Trump’s First Major Trade Fight With China Could Be Over Solar Panels
But Mr. Trump’s first big international trade fight could be over solar panels.
Major manufacturers in the United States and China, as well as a slew of other businesses that buy and use solar panels, are readying for a clash that could begin as soon as January. The solar panel dispute comes at a time when senior administration officials have been signaling their intention to take a much tougher trade stance toward China, where most solar panels are made.
The solar panel industry could be Mr. Trump’s first test of whether his harsh rhetoric toward China will result in significant trade measures — and whether those moves would help restore American businesses. Factories in China now account for more than two-thirds of the world’s production, up from a negligible share a decade ago. Faced with intense competition, more than a dozen solar companies in the United States have closed factories over the past six years.
China’s push to become a major maker of solar panels has driven down global prices by close to 90 percent over the past decade, helping international efforts to curb emissions of planet-warming greenhouse gases. That has blurred the lines over the pending solar trade fight even within the United States, where American manufacturers are squaring off against American installers and users of the panels.
Chinese officials contend they are helping the world move toward cleaner energy. “Everybody needs the kinds of cheaper panels, not only in China, but also the world,” said Li Junfeng, a senior Chinese economic adviser and the architect of many of China’s renewable energy policies, at The New York Times’s Climate Tech conference on Thursday in San Francisco.
But American manufacturers say the cheap panels have been unfairly financed by the Chinese government. Chinese manufacturers have benefited from cheap loans from government-run banks. Even some Chinese companies that have struggled with losses and had trouble making loan payments have been able to stay afloat.
Such manufacturers in China “are technically insolvent, but they still get capital,” said Mark Widmar, the chief executive of First Solar, a large manufacturer based in Phoenix.
The United States has already imposed tariffs on solar panels from China over the past five years, prompting Chinese manufacturers to build vast factories in Southeast Asia. Now, the Trump administration has indicated it may raise the stakes by authorizing tariffs on all solar panel imports, including those from Southeast Asia.
Administration officials have so far allowed two solar-panel companies with factories in the United States to ask Washington for tariffs on all solar panel imports.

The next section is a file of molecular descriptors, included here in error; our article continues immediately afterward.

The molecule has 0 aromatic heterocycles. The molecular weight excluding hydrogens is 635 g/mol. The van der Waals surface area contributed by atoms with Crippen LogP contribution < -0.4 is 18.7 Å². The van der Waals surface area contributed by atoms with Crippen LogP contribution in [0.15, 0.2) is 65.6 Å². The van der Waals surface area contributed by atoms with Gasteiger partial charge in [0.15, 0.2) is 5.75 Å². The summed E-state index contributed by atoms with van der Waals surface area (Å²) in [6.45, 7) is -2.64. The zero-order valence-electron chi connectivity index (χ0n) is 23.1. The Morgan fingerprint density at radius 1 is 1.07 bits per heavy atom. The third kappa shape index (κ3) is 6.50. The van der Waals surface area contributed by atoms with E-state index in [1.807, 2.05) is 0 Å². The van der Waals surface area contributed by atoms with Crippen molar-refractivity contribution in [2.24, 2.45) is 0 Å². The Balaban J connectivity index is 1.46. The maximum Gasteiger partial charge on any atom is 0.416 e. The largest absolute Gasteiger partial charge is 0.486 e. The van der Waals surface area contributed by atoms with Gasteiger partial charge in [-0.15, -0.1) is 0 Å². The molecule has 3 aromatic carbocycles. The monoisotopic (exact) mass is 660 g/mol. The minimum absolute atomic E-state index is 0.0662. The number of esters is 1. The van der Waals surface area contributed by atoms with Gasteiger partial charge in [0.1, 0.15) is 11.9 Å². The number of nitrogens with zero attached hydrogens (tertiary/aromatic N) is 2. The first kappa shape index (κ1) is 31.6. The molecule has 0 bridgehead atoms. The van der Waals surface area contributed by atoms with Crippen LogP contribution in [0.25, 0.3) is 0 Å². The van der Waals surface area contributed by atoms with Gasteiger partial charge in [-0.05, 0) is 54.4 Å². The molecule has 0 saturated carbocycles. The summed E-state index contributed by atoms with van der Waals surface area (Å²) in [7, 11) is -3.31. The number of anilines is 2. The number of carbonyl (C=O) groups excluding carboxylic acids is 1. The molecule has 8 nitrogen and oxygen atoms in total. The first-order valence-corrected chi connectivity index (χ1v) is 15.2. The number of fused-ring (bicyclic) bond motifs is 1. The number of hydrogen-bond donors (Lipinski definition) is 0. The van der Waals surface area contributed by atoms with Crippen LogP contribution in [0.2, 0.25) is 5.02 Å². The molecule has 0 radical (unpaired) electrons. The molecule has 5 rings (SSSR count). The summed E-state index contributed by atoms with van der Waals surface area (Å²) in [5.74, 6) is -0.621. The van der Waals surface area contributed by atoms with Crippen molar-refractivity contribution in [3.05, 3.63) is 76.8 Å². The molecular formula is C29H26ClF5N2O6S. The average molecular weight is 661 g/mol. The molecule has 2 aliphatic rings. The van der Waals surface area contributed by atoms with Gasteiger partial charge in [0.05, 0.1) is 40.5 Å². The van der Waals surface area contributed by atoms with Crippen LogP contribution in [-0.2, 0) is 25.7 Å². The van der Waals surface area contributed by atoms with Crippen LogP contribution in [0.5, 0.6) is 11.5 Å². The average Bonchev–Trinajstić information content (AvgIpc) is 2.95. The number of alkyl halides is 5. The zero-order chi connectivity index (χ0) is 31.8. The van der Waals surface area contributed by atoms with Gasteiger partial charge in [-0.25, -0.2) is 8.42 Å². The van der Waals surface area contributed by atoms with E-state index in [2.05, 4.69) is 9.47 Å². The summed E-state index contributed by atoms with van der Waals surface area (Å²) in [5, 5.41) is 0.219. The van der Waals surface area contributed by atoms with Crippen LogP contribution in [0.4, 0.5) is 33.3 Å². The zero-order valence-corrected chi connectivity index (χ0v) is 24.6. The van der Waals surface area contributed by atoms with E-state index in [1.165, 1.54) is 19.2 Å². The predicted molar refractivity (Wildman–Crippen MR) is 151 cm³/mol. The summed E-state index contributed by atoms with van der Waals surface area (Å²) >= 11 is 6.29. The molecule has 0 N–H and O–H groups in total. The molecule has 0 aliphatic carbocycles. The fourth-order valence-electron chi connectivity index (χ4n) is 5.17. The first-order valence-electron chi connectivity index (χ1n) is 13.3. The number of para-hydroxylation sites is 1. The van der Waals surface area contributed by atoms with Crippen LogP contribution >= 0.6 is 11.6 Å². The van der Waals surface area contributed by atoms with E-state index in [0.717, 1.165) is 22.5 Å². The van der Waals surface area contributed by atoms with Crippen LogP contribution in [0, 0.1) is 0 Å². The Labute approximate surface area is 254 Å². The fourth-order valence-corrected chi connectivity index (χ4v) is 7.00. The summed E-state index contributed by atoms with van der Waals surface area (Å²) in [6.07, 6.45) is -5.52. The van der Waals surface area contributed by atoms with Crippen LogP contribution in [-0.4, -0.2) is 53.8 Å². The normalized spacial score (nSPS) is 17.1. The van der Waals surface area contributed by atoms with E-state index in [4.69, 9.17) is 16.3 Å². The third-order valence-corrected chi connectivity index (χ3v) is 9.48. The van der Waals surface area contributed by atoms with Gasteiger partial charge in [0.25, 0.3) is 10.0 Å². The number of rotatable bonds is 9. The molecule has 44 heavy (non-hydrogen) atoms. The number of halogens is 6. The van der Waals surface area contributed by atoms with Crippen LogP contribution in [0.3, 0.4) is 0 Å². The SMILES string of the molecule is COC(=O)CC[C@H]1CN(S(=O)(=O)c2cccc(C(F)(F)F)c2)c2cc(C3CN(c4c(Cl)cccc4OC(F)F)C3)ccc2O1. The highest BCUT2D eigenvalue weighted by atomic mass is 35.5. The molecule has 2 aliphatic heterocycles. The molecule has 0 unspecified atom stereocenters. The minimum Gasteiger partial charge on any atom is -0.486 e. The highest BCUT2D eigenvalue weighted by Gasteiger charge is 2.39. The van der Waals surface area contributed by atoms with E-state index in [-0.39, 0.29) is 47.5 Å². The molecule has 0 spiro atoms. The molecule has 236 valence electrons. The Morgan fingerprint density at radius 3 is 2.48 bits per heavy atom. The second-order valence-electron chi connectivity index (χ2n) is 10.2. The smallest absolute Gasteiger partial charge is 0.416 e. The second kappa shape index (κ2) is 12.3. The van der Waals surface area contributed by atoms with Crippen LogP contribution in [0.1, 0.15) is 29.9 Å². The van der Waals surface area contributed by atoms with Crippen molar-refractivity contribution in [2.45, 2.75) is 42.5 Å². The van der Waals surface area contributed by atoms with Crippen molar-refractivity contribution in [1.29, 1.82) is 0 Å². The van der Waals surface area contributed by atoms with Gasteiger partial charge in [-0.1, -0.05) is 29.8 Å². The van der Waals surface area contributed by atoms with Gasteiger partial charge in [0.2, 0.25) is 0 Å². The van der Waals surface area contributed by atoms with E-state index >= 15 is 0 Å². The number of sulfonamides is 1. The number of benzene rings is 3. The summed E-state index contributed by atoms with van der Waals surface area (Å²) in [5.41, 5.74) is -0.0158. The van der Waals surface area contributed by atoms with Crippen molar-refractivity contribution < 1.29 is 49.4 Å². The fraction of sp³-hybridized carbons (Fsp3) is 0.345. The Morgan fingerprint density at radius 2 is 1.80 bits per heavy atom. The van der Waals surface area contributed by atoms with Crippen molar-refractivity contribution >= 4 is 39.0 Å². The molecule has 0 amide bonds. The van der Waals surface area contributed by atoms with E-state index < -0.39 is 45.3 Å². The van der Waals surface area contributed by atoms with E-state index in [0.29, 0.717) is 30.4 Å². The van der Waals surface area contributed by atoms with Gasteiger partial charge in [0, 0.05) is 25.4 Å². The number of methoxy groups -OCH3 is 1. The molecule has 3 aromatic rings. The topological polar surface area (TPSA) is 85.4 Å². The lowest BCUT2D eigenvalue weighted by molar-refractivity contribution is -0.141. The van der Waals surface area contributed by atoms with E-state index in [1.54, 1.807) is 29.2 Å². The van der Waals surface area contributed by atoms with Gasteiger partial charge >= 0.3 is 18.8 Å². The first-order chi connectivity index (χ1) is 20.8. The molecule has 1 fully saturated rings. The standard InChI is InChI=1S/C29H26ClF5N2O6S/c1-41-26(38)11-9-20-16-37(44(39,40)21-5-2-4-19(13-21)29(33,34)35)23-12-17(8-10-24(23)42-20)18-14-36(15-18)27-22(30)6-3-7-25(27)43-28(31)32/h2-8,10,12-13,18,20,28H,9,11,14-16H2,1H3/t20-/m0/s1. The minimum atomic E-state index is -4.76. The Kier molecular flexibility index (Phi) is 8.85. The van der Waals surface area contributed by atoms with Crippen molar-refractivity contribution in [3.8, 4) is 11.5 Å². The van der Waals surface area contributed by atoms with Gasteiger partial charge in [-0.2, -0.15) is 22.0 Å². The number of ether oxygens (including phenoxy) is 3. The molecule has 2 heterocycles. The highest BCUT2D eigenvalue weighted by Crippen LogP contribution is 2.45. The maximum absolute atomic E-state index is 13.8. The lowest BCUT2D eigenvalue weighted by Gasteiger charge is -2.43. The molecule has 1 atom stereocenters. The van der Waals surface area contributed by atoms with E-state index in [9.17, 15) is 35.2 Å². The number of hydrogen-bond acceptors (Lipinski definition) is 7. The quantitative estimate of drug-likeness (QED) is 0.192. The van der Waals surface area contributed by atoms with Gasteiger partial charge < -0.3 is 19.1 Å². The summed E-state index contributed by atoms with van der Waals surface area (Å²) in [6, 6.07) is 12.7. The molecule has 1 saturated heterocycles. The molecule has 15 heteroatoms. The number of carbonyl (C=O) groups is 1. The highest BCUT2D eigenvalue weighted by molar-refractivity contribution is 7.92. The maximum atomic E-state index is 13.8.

Thanks to a complicated series of maneuvers within the United States system for evaluating trade cases, the Trump administration now has a Jan. 26 deadline to grant the companies’ requests for wider tariffs.
China opposes the move, which it argues would hurt solar panel buyers. When the Chinese-owned factories in Southeast Asia are included, Chinese panel makers account for about four-fifths of global sales.
Solar panel installers, developers of utility-scale solar panel power generation projects and others connected to the industry also oppose broader tariffs. The Solar Energy Industries Association, which represents those groups, contends that the tariffs would destroy more installation jobs than they would protect or create among manufacturers.
“If my price goes up, I’m not going to win” orders, said Abigail Ross Hopper, the chief executive and president of the Washington-based association, a telephone interview.
Yet the effects of tariffs are disputed within the industry. Solar panel makers in the United States say higher tariffs would add only modestly to the cost of projects.
“That’s still very compelling for any utility,” said Mr. Widmar, of First Solar.
Many trade experts predict the United States will impose tariffs on all solar panel imports, because President Trump has expressed sympathy for industrial workers in the United States and for fossil fuels, while voicing skepticism about the use of renewable energy.
If the Trump administration decides to impose more tariffs next month, it could be the first blow in a one-two punch to China on trade, making it even more likely that Beijing might retaliate against American exports. The deadline for the administration to act on possibly imposing tariffs on washing machines from around the world, and particularly from China, comes a little more than a week later, on Feb. 3.
Mr. Li, the Chinese economic adviser, contended that China, not the United States, was the country that has proved willing to let market forces determine winners and losers in the solar panel market. China had 800 solar panel companies a decade ago and now has just 70 or 80, after allowing the rest to become insolvent. Yet China’s solar panel production has more than quintupled in the past decade because, he said, Beijing has allowed market forces to winnow the industry to the most efficient competitors.
By contrast, political support in the United States for solar panel manufacturing wilted after a single solar equipment company in California, Solyndra, collapsed in 2011 after obtaining $535 million in Energy Department loan guarantees.
“You are a little bit worried by Solyndra, very small companies, why are you worried about them?” Mr. Li said. “Then you hurt all the users.”